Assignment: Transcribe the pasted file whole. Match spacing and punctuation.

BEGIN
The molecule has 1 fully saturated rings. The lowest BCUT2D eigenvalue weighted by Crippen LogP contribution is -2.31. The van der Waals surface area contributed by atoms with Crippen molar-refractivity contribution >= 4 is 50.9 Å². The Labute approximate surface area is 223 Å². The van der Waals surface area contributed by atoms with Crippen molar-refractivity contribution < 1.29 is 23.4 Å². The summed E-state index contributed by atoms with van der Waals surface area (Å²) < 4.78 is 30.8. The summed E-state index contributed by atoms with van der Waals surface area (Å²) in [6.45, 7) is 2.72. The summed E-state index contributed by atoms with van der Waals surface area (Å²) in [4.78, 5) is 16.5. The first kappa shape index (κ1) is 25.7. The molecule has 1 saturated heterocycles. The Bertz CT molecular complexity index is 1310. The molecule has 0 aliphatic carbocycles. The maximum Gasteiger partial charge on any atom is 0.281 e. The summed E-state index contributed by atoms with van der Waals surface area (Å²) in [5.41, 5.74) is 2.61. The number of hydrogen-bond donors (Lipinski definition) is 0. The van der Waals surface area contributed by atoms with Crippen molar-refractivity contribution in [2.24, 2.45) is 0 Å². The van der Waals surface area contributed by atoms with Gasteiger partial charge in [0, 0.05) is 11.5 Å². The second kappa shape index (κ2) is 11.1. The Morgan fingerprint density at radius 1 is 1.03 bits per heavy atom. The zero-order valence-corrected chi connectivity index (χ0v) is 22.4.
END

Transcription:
The molecule has 1 fully saturated rings. The lowest BCUT2D eigenvalue weighted by Crippen LogP contribution is -2.31. The van der Waals surface area contributed by atoms with Crippen molar-refractivity contribution >= 4 is 50.9 Å². The Labute approximate surface area is 223 Å². The van der Waals surface area contributed by atoms with Crippen molar-refractivity contribution < 1.29 is 23.4 Å². The summed E-state index contributed by atoms with van der Waals surface area (Å²) < 4.78 is 30.8. The summed E-state index contributed by atoms with van der Waals surface area (Å²) in [6.45, 7) is 2.72. The summed E-state index contributed by atoms with van der Waals surface area (Å²) in [4.78, 5) is 16.5. The first kappa shape index (κ1) is 25.7. The molecule has 1 saturated heterocycles. The Bertz CT molecular complexity index is 1310. The molecule has 0 aliphatic carbocycles. The maximum Gasteiger partial charge on any atom is 0.281 e. The summed E-state index contributed by atoms with van der Waals surface area (Å²) in [5.41, 5.74) is 2.61. The number of hydrogen-bond donors (Lipinski definition) is 0. The van der Waals surface area contributed by atoms with Crippen molar-refractivity contribution in [2.24, 2.45) is 0 Å². The van der Waals surface area contributed by atoms with Gasteiger partial charge in [0, 0.05) is 11.5 Å². The second kappa shape index (κ2) is 11.1. The Morgan fingerprint density at radius 1 is 1.03 bits per heavy atom. The zero-order valence-corrected chi connectivity index (χ0v) is 22.4.